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Absence of Delays Draws Praise for CVC

It’s not as if Architect of the Capitol officials were ready to break out the champagne, but Wednesday’s Capitol Visitor Center progress hearing did begin with a bit more positive, if not almost celebratory, atmosphere than previous hearings held this year.

The reason? The massive East Front project is coming off of a spring season that didn’t see any new delays in “critical path” construction areas, such as the installation of the facility’s complex fire detection system.

“Historically this project has lost two weeks per month and it’s significant that we have not lost any time on the critical path these last three months,” acting Architect Stephen Ayers reported to members of the House Appropriations subcommittee on the legislative branch Wednesday morning.

But lest anyone lose perspective, subcommittee Chairwoman Debbie Wasserman Schultz (D-Fla.) noted, “We’re celebrating a lack of slippages. It’s troubling when that’s our point of celebration.”

During the hearing, GAO officials helping to oversee the project did note that there had been several slippages in some of the CVC’s “near critical” construction areas and those delays are eating away at some of the contingency time that Ayers built into the project when he took over as acting Architect earlier this year.

Meanwhile, Ayers and recently hired CVC Project Executive Bernie Ungar — a former Government Accountability Office employee who studied CVC issues for more than a decade — expressed markedly different levels of confidence in the likelihood that the agency would achieve its targeted project opening date of September 2008. Ungar indicated he felt more comfortable with a November 2008 time frame.

Nevertheless, subcommittee ranking member Zach Wamp (R-Tenn.) praised AOC officials for getting the project “back on track.”

“We are hands-on and I think making more progress than we’ve seen in a long, long time,” Wamp said.

After the hearing, Wasserman Schultz said the current feeling of momentum could be traced to some specific management changes — such as hiring Ungar — and a bipartisan push in recent months by Congressional overseers to hold the AOC and its contractors accountable as they never have been before.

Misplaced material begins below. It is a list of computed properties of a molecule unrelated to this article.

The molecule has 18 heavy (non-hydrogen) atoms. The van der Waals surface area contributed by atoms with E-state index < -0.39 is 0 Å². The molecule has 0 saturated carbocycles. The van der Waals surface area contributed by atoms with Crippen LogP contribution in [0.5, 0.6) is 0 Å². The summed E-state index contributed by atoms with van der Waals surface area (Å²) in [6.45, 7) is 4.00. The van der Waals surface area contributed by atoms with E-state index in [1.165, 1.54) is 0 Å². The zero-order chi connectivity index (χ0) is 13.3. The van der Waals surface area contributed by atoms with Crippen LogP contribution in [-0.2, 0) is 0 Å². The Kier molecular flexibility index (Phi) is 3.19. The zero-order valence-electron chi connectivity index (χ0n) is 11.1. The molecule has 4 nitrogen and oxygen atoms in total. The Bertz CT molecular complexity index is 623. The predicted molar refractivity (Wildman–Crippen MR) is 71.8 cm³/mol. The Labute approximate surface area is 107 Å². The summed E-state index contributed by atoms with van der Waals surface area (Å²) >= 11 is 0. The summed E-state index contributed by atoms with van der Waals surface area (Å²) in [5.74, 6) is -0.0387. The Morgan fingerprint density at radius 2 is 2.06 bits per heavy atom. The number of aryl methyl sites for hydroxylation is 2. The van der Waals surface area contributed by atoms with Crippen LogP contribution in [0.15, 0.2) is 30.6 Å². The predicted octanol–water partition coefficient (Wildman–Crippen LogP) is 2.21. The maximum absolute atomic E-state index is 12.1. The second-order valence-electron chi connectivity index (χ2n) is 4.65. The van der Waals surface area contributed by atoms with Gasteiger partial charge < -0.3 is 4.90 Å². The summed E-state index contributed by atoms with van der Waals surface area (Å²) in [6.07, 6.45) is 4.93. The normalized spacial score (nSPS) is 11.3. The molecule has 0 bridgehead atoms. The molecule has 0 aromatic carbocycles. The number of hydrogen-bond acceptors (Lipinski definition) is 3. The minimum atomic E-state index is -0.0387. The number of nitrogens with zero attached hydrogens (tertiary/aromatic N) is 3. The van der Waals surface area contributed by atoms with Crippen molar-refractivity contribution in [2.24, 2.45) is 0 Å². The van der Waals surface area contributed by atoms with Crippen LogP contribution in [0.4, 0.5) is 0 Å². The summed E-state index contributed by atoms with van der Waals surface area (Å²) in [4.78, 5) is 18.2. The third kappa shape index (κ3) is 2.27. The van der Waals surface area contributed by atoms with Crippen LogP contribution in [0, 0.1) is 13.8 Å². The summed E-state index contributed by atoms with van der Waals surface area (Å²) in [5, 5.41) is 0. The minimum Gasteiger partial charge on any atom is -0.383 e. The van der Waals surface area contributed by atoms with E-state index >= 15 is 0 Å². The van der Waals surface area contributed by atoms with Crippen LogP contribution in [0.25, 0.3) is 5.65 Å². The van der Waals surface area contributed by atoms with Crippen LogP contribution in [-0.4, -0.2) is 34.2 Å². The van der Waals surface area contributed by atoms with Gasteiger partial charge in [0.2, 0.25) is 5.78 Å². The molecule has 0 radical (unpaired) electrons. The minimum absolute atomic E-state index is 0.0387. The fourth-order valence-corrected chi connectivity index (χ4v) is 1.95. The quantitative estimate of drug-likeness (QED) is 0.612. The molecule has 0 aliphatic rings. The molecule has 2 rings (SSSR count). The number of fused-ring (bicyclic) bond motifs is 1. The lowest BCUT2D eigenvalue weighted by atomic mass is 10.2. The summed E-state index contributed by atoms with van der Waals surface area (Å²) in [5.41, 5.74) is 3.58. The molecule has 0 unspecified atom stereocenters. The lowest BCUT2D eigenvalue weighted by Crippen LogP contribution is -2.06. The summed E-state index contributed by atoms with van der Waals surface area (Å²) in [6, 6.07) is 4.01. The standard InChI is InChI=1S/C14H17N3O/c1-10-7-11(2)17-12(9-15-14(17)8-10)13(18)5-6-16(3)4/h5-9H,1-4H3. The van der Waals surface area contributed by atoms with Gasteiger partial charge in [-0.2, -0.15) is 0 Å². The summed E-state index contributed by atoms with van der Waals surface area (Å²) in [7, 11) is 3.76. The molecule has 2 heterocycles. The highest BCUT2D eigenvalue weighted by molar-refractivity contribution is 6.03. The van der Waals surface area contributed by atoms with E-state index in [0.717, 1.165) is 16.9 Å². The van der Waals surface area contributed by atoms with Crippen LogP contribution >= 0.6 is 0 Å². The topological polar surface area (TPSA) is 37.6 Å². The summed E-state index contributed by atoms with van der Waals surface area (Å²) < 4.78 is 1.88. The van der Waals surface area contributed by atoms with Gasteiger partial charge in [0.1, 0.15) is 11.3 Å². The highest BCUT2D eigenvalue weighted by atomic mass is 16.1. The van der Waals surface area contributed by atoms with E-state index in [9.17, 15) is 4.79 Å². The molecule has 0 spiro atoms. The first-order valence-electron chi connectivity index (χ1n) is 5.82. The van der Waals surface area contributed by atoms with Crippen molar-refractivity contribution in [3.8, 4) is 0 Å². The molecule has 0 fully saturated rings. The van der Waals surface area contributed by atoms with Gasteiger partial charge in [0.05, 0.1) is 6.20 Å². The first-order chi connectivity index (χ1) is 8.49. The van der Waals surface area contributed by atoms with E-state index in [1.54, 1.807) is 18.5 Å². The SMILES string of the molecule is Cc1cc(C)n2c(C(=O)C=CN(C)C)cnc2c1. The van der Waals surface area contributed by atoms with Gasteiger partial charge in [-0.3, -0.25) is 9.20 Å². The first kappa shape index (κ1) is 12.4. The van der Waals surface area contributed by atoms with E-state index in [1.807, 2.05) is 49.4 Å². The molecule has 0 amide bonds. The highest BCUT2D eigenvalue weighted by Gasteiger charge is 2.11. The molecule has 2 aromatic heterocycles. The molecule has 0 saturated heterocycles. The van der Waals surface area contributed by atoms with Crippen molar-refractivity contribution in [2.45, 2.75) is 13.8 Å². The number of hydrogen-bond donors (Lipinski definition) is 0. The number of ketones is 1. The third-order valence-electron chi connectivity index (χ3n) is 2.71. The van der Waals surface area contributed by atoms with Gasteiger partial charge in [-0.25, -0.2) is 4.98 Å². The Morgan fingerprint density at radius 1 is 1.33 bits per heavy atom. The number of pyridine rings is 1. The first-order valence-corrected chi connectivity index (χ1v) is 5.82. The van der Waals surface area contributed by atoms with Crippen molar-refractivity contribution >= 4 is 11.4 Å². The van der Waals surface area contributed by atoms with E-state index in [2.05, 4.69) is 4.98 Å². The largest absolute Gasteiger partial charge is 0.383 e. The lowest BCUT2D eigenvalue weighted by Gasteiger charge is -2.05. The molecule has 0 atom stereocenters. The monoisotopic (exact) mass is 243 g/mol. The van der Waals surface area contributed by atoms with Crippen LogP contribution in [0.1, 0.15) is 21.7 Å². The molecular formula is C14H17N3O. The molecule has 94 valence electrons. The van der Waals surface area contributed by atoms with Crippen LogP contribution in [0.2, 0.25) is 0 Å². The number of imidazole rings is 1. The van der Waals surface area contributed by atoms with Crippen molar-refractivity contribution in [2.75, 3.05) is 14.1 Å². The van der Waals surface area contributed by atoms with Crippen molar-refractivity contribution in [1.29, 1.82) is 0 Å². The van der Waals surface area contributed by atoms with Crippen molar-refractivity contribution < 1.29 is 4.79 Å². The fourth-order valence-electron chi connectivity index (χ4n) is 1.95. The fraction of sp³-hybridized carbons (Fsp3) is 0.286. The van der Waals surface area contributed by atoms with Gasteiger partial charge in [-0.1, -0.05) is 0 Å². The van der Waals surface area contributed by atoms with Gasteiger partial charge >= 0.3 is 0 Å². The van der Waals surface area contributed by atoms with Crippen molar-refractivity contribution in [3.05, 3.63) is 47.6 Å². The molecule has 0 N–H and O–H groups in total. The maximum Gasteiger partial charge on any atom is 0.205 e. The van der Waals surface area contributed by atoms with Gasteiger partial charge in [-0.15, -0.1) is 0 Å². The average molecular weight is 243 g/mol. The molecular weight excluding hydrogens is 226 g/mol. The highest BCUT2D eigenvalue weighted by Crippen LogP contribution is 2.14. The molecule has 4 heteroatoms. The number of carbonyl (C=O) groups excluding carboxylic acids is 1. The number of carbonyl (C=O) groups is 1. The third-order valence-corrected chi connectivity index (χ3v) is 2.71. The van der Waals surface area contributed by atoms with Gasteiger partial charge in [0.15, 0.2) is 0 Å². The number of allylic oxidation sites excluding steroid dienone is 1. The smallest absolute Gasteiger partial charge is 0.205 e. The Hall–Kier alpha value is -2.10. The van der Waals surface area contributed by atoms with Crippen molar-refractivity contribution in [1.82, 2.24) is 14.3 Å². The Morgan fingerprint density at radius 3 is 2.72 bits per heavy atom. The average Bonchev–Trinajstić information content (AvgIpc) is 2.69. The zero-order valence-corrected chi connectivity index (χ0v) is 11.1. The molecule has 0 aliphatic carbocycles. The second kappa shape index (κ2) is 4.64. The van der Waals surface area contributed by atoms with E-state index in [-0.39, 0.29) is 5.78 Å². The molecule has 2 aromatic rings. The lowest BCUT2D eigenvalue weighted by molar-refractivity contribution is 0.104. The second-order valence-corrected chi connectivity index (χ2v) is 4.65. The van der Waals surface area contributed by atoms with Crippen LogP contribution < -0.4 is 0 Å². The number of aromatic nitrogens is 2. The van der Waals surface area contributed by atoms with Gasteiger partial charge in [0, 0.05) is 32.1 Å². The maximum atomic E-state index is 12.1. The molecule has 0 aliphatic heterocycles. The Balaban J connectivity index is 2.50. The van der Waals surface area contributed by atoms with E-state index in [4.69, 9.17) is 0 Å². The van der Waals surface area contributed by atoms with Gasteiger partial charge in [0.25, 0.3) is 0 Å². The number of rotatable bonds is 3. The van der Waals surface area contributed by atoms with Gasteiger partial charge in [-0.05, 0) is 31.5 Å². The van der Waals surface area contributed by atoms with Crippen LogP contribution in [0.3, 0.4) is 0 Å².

“Quite honestly we made it clear that their reputations were at stake,” Wasserman Schultz said of meetings that she and Wamp held with the AOC’s main contractor, Manhattan Construction, and the CVC’s project management firm, Gilbane Building Co., in recent weeks.

“I think we’ve been able to light a fire under everybody,” she said. “We have reached a point where there is a lot more communication and from here on out there’s no wiggle room that’s going to be allowed.”

Wasserman Schultz added that top officials from both Gilbane and Manhattan will testify at the subcommittee’s next hearing on the CVC, the panel’s fifth since the beginning of the year.

“Mr. Wamp and I really felt like the results of the first few hearings made it clear we need to shorten the leash even more,” she said. “We felt we were at the end of our rope and felt that the only way to make it crystal clear for the contractors was for us to eyeball them and say, ‘Look, these are the problems as we understand them. You need to take care of these problems and we are very serious.’”

The AOC’s CVC contractors have never appeared as scheduled witnesses in past hearings, but they occasionally were called on to answer specific questions during some of the 15 monthly progress hearings Sen. Wayne Allard (R-Colo.) held on the CVC during the 109th Congress.

A spokesman for Allard said Wednesday that his boss is happy to see the hard work that many people have put into the CVC over the years has now resulted in positive momentum.

“When that place finally opens it’s going to be a real gem for everybody,” Allard spokesman Steve Wymer said. “I think we’re going to move more and more toward celebrating the beauty of the place and everything else. And as we do move toward that, it’s important to recognize that it was really the dedication of a lot of people, including Senator Allard, who were there to deal with the less fun times.”

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